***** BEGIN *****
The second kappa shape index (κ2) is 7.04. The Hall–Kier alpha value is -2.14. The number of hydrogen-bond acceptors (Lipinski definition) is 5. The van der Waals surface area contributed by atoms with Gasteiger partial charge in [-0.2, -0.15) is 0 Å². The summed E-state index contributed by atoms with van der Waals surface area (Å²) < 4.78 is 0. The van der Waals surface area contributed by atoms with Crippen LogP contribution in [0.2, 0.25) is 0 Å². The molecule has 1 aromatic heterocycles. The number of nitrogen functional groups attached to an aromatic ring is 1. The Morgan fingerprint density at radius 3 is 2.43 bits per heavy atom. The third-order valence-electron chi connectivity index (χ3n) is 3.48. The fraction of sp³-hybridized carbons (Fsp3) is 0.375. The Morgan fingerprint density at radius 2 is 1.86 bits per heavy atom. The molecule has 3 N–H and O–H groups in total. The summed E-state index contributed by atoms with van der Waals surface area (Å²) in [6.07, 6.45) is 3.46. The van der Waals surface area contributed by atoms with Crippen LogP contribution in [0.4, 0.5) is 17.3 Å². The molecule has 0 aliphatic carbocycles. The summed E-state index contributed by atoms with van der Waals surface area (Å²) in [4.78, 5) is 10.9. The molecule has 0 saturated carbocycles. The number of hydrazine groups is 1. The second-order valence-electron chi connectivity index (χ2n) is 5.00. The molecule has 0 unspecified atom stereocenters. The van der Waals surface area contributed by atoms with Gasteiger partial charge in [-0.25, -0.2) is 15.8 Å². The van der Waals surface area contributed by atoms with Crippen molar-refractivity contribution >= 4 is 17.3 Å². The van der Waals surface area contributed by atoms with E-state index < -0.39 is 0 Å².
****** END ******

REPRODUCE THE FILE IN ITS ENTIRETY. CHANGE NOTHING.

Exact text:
The second kappa shape index (κ2) is 7.04. The Hall–Kier alpha value is -2.14. The number of hydrogen-bond acceptors (Lipinski definition) is 5. The van der Waals surface area contributed by atoms with Gasteiger partial charge in [-0.2, -0.15) is 0 Å². The summed E-state index contributed by atoms with van der Waals surface area (Å²) < 4.78 is 0. The van der Waals surface area contributed by atoms with Crippen LogP contribution in [0.2, 0.25) is 0 Å². The molecule has 1 aromatic heterocycles. The number of nitrogen functional groups attached to an aromatic ring is 1. The Morgan fingerprint density at radius 3 is 2.43 bits per heavy atom. The third-order valence-electron chi connectivity index (χ3n) is 3.48. The fraction of sp³-hybridized carbons (Fsp3) is 0.375. The Morgan fingerprint density at radius 2 is 1.86 bits per heavy atom. The molecule has 3 N–H and O–H groups in total. The summed E-state index contributed by atoms with van der Waals surface area (Å²) in [6.07, 6.45) is 3.46. The van der Waals surface area contributed by atoms with Crippen LogP contribution in [0.4, 0.5) is 17.3 Å². The molecule has 0 aliphatic carbocycles. The summed E-state index contributed by atoms with van der Waals surface area (Å²) in [4.78, 5) is 10.9. The molecule has 0 saturated carbocycles. The number of hydrazine groups is 1. The second-order valence-electron chi connectivity index (χ2n) is 5.00. The molecule has 0 unspecified atom stereocenters. The van der Waals surface area contributed by atoms with Gasteiger partial charge in [-0.25, -0.2) is 15.8 Å². The van der Waals surface area contributed by atoms with Crippen molar-refractivity contribution >= 4 is 17.3 Å². The van der Waals surface area contributed by atoms with E-state index < -0.39 is 0 Å².